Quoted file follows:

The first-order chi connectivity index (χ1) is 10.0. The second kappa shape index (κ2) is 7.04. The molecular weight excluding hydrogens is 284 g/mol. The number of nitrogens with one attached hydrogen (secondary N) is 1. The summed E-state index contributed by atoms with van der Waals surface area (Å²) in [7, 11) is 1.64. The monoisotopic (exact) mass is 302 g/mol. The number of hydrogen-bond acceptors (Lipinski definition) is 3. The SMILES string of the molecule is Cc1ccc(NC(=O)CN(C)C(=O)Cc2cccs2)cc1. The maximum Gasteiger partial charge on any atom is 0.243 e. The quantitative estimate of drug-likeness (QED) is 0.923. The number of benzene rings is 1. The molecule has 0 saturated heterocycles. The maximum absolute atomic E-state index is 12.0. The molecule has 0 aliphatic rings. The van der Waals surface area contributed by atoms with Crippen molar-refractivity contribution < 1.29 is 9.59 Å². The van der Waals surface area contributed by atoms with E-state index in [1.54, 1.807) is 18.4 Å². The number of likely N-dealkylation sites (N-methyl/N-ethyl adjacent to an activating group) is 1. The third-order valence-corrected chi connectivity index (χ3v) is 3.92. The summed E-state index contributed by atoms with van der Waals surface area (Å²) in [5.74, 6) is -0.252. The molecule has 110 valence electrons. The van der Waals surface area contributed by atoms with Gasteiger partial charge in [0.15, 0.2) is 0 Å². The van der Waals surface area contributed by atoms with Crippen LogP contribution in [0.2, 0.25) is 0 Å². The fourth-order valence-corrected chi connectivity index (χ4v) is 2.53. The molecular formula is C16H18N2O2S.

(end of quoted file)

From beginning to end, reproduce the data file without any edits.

The first-order chi connectivity index (χ1) is 10.0. The second kappa shape index (κ2) is 7.04. The molecular weight excluding hydrogens is 284 g/mol. The number of nitrogens with one attached hydrogen (secondary N) is 1. The summed E-state index contributed by atoms with van der Waals surface area (Å²) in [7, 11) is 1.64. The monoisotopic (exact) mass is 302 g/mol. The number of hydrogen-bond acceptors (Lipinski definition) is 3. The SMILES string of the molecule is Cc1ccc(NC(=O)CN(C)C(=O)Cc2cccs2)cc1. The maximum Gasteiger partial charge on any atom is 0.243 e. The quantitative estimate of drug-likeness (QED) is 0.923. The number of benzene rings is 1. The molecule has 0 saturated heterocycles. The maximum absolute atomic E-state index is 12.0. The molecule has 0 aliphatic rings. The van der Waals surface area contributed by atoms with Crippen molar-refractivity contribution < 1.29 is 9.59 Å². The van der Waals surface area contributed by atoms with E-state index in [1.54, 1.807) is 18.4 Å². The number of likely N-dealkylation sites (N-methyl/N-ethyl adjacent to an activating group) is 1. The third-order valence-corrected chi connectivity index (χ3v) is 3.92. The summed E-state index contributed by atoms with van der Waals surface area (Å²) in [5.74, 6) is -0.252. The molecule has 110 valence electrons. The van der Waals surface area contributed by atoms with Gasteiger partial charge in [0.15, 0.2) is 0 Å². The van der Waals surface area contributed by atoms with Crippen LogP contribution in [0.2, 0.25) is 0 Å². The fourth-order valence-corrected chi connectivity index (χ4v) is 2.53. The molecular formula is C16H18N2O2S.